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Ask the Doctor February 2017 Issue

Dear Doctor - How Cats use Scent Glands

Picture of Cat

Kampol Gaensuwan | Dreamstime.com

Cats have scent glands around their faces, and in the act of bunting, they leave their scent mark behind to claim territory, ease anxiety or show affection to us.

Q. My son recently adopted an adult cat from a shelter, and I notice that “Tigger” likes to rub his cheeks repeatedly on the legs of the furniture. In fact, he started to do the same thing to my face the other day when I was petting him on the couch!

What exactly does this mean? Is it the start of his becoming possessive and maybe aggressive?

Lenore Alfonse

A. Dear Lenore: The behavior is called bunting. Cats have scent glands around their faces (chins, sides, ears and neck). Bunting leaves a scent mark. There are many possible reasons why bunting occurs. Cats bunt to communicate their presence to other cats. According to Dr. Wailani Sung, DACVB, other cats may be able to tell how old the scent mark is, which then gives information about how long ago the cat that did the marking was in the vicinity. Cats are very territorial animals so scent marking can leave a sign for other cats that the territory is occupied.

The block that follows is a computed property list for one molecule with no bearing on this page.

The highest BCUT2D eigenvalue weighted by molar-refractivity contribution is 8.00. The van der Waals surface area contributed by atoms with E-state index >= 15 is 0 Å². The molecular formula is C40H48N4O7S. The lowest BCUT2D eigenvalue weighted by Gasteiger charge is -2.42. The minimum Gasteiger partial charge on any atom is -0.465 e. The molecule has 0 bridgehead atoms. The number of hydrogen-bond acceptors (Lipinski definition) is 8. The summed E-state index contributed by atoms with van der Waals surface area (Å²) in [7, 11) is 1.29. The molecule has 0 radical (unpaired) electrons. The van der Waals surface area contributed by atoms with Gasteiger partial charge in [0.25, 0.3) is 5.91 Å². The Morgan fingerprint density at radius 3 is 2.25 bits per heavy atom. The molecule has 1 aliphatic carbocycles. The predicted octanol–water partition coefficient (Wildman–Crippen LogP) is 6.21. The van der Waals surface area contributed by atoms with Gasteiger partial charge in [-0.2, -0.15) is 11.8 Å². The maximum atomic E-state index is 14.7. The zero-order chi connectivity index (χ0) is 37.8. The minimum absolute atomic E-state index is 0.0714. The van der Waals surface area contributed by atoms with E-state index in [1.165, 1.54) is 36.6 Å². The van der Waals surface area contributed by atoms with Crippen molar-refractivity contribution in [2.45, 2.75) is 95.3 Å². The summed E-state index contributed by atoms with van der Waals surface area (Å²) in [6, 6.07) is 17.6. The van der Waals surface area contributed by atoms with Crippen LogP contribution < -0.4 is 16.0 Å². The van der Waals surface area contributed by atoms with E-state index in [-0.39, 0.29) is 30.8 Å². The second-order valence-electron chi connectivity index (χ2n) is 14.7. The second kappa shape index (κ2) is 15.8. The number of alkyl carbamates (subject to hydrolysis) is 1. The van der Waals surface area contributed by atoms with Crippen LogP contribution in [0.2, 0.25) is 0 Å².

Cats also bunt when they are anxious. Depositing their scent makes unfamiliar surroundings familiar and thus safer feeling. This could certainly explain why Tigger is bunting in his new and unfamiliar home.

Finally, bunting can be a sign of affection toward the owner. Cats in social groups may bunt each to promote and support bonds. Bunting in and of itself is not a sign of possessiveness or impending aggression.

Stephanie Borns-Weil, DVM
Clinical Instructor
Cummings School of Veterinary
Medicine at Tufts University

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